Sandra Hurtes is the author of the essay collection, On My Way To Someplace Else and the chapbook RESCUE. Her essays and articles have appeared in The New York Times, The Washington Post and Poets & Writers, among other publications. You can find links to her work and a link to her new blog, Chasing the Present Moment. This week, Sandra offers Writing It Real members an excerpt from her current blog-to-book project, Obsessions Digressions and Epiphanies: Notes from a writer and adjunct professor.
In May 2007, I graduated from a graduate writing program. I was an older student and a working writer and had already put in a great deal of time culling through my past. But I wanted that degree along with the discipline of enforced deadlines to finish a memoir.
Two years went by with an extraordinary amount of class time discussing trauma, abuse, abandonment, any and all suffering for childhoods lost. As a daughter of Holocaust survivors, I held my own…for a time. After a few months, lethargy set in. I was ready to wrap up the past, send it off to Addressee Unknown and begin something fresh.
And so, not surprisingly when my two years of school ended, thesis completed, I did not have a finished book. Nor did I hunker down to the task of turning that thesis into a book. Instead, I made bows.
My friend’s daughter Jill turned two, and I reached into my bag of creativity—a bag (as opposed to baggage) that contains my love of writing only as an addendum to numerous other talents comprising my life. For Jill, I took black velvet fabric from the back of the linen closet, folded here, puffed there, added feathers, beads, and voila—two hours had gone by, while I was wondrously consumed by the present moment. And…Jill had a bow.
I carried on, making bows in tulle, organza, satin, silk, you name it! I purchased polka dot and striped ribbons to sew around them, purple feathers for here and there, and crazy clips. My bow mania went on for months. What gratification, remembering the thrill of making products I could touch, not only read.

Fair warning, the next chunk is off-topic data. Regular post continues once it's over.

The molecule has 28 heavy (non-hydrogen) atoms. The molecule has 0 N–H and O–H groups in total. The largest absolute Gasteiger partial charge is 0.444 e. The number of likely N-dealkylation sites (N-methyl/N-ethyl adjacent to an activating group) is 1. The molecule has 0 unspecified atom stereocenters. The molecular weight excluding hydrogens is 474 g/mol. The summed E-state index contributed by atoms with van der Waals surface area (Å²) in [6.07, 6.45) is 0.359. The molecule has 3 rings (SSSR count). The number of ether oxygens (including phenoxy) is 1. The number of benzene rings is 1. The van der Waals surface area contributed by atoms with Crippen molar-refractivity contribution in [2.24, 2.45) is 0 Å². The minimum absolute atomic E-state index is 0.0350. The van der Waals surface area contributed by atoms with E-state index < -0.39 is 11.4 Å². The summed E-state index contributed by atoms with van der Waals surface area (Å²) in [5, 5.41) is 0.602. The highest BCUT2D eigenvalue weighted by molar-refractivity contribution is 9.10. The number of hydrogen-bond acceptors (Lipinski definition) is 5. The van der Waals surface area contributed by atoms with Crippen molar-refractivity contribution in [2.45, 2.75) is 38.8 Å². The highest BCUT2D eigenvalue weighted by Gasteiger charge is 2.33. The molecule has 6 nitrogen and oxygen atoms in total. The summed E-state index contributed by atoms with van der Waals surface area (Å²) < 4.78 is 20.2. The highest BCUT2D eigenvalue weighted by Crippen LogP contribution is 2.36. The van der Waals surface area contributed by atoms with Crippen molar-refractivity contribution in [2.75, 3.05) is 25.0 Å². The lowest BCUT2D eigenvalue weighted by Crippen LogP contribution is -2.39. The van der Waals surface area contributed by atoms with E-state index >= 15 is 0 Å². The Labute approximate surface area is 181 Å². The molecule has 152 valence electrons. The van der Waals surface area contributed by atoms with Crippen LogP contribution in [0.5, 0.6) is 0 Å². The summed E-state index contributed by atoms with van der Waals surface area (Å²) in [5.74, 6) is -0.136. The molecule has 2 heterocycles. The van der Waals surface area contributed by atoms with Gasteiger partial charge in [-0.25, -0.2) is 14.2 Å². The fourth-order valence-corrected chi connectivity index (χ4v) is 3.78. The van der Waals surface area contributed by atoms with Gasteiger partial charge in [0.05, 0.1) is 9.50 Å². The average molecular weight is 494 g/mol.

I forget my myriad creative loves too often, especially when caught up in the business side of writing, or the compare side. As in: someone I know will have a book, or two; someone else (from my MFA program!) an essay in a highly regarded journal. I get envious and forget that I’m a fabulous knitter, cut my own hair, bake supremely delicious banana muffins.
As writers—as mere mortals—we ask so much of ourselves. At least, I do. I love the days when my creative process is the true reward, the gift that sucks each moment dry. Woven into those moments is my greatest life.
Talking to My Father
While walking to work today, I had a long talk with my father. It hit me a few blocks from home that I felt disconnected from the pain of losing him, six months earlier. I didn’t want the pain in all its force (my subconscious might argue that), but a reminder of it—a lingering sense of grief, a hollowness. How else to pay honor to my father’s 94 years of life?
And so I conjured him. Hi Dad! I said. How are you? I was happy, so happy, in that awkward state of knowing the awfulness of losing him, and his unbelievable return. Hiya mámala, he said. His multi-faces came into view then—my 94-year old father with steel white hair—sort of like Zorba the Greek—and the gorgeous man he was at 35. Both images filled my mind’s eye. It was so good to see him. And in seeing him, there was so much to write.
I saw myself at my computer, tapping out the pain, the story of my father’s life, and where it all began on a shtetl in Lócket, Czechoslovakia. Soon I worked myself into a good old-fashioned heartache.
In Prozac Diary, a memoir my writing class read, author Lauren Slater claims Prozac robbed her of her writing instinct. Mental health came with a price—no tortured material. Illness had given her imaginary friends, obsessions, delusions to fill her pages. She wanted off of Prozac.
In the loss of my father, I’m a woman without parents. A woman without the anguish of our intense and conflicted love. A woman without a map. My life’s journey has been searching for a place—and a way—to have my own life. There was always something from which I was breaking free. An obstacle high as the moon. Now,
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